Projects provide a useful tool for splitting your work into distinct projects. Projects significantly simplify working with file paths in R.
- [Instructor] Projects are a powerful tool in RStudio for developing reproducible code, whether for individual data analyses, data-driven reports, or even developing your own packages. Projects also get you ready from the beginning of a collaborate with you, for instance, on GitHub. But the main advantage of projects is that they make your life easier when importing data. If you've used R before, you'll be familiar with the concept of a working directory. If not, then a working directory is simply the place where R is currently looking for files.
If you're not using projects, then you'll likely have seen this at the top of your script files. Setwd, open parenthesis, quotation, long-path/to/data-folder, close quotation, close parenthesis. And your data files live in that folder. But then if you send your code to others, they'll need to change their path to include their own computer's name and whatever crazy long path they have, as well. Also, you'll probably actually forget to send them the data file in the first place with a script file.
Projects completely negate the need to do this, because projects make the whole concept of working with files and their paths easier. You'll be actively discouraged from the terrible practice of using absolute file paths. Reproducibility is a hot topic in research. How can we reassure others that results of our analyses or conclusions about research data are accurate, without providing the necessary code and explanations of our methodologies? R is an excellent toolkit for ensuring reproducible research, thanks to its open source underbelly.
Anybody can go and look at the source code for base R, as well as the packages from Chrome that you rely on. If you're working in a highly regulated industry like pharmaceuticals or banking, you could even go and get yourself a validated version of R. Organizing your own research into projects minimizes the work others need to do to reproduce your results. Here, we see an exceedingly clean R project. The folder is called controversial-results, and we can see it contains both the raw telemetry behind our research in a folder called data-raw, and a tidied form of the data in a folder called data.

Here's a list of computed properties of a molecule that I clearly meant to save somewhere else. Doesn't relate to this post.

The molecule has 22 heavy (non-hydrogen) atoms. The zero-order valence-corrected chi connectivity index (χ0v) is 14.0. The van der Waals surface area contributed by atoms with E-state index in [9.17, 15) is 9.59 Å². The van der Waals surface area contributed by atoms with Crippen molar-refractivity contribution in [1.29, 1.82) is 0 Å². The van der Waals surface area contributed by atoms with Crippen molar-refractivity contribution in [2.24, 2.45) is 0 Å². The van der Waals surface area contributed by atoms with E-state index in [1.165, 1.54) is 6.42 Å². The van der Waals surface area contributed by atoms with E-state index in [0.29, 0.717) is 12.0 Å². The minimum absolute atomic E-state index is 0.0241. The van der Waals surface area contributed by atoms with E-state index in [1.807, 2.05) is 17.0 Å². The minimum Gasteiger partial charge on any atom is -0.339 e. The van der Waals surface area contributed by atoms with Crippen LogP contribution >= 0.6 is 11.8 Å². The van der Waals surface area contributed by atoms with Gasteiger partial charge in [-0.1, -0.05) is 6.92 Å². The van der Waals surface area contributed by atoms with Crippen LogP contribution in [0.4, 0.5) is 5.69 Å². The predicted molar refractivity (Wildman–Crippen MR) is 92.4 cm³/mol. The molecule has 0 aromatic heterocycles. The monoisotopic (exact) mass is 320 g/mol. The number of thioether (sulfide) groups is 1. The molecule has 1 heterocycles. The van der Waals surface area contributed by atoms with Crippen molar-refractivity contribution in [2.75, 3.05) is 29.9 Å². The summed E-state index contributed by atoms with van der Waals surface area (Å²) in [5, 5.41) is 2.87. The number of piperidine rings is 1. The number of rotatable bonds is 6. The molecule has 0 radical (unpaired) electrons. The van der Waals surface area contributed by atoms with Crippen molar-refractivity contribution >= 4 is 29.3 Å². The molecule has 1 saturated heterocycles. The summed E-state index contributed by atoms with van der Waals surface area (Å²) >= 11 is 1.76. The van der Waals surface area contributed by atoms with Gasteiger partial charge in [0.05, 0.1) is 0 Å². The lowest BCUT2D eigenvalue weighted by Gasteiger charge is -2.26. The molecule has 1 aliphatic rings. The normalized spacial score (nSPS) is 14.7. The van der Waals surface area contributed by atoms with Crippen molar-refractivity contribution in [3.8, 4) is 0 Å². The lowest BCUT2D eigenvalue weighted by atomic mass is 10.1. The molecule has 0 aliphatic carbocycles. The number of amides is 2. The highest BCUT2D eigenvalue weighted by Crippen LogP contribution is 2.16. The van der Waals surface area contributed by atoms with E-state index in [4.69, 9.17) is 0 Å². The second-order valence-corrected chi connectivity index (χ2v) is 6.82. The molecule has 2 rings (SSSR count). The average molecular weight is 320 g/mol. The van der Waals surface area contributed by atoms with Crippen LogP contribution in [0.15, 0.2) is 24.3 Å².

Then the process for data wrangling is kept within the data-processing.R file, and finally, there's an R markdown file which is used to generate The Controversial Report.pdf which we communicate to others. Anyone can reproduce this analysis by simply obtaining the controversial-results folder, opening up controversial-results.RProj file in RStudio, and then running the data-processing.R file.
Finally, projects make collaboration much easier, because projects keep all your files together. They're perfectly designed for version control systems, like Git. All of the tidyverse R libraries are developed in GitHub and available as projects. So here's a repository for Haven with a great readme telling me how the package should be used and what it's for, but if I want to grab the whole package, all I need to do is go to the green button and select Download ZIP, navigate to my downloads folder, and then inside of the haven-master folder, you'll find a .Rproj file.
And if I open that up, it opens up Rstudio, and I'm ready to begin my own modifications of the Haven package, if I wanted to. Projects negate the need for setting working directories, as everything becomes a relative file path to the .Rproj-containing folder. Projects improve both reproducibility and collaboration. If you want others to work with you, the best thing you can do is set up an RStudio project and host it on a version control system like GitHub.
This course introduces the core concepts of the tidyverse as compared to the traditional base R. It focuses on the novice user and those unfamiliar with the pipe (%>%) operator. After covering these R basics, instructor Martin Hadley progresses to importing and filtering data from Excel, CSV, and SPSS files, and summarizing and tabulating data in the tidyverse. Then learn how to identify if data is too wide or long and convert it if necessary, and conduct nonstandard evaluation. By the end of the course, you should be able to integrate the tidyverse into your R workflow and leverage a variety of new tools for importing, filtering, visualizing, and modeling research and statistical data.
- Understanding the pipe (%>%) operator
- Importing .xlsx and .csv files
- Filtering and summarizing data sets
- Using tidyr to convert wide and long data sets
- Non-standard evaluation and programming with the tidyverse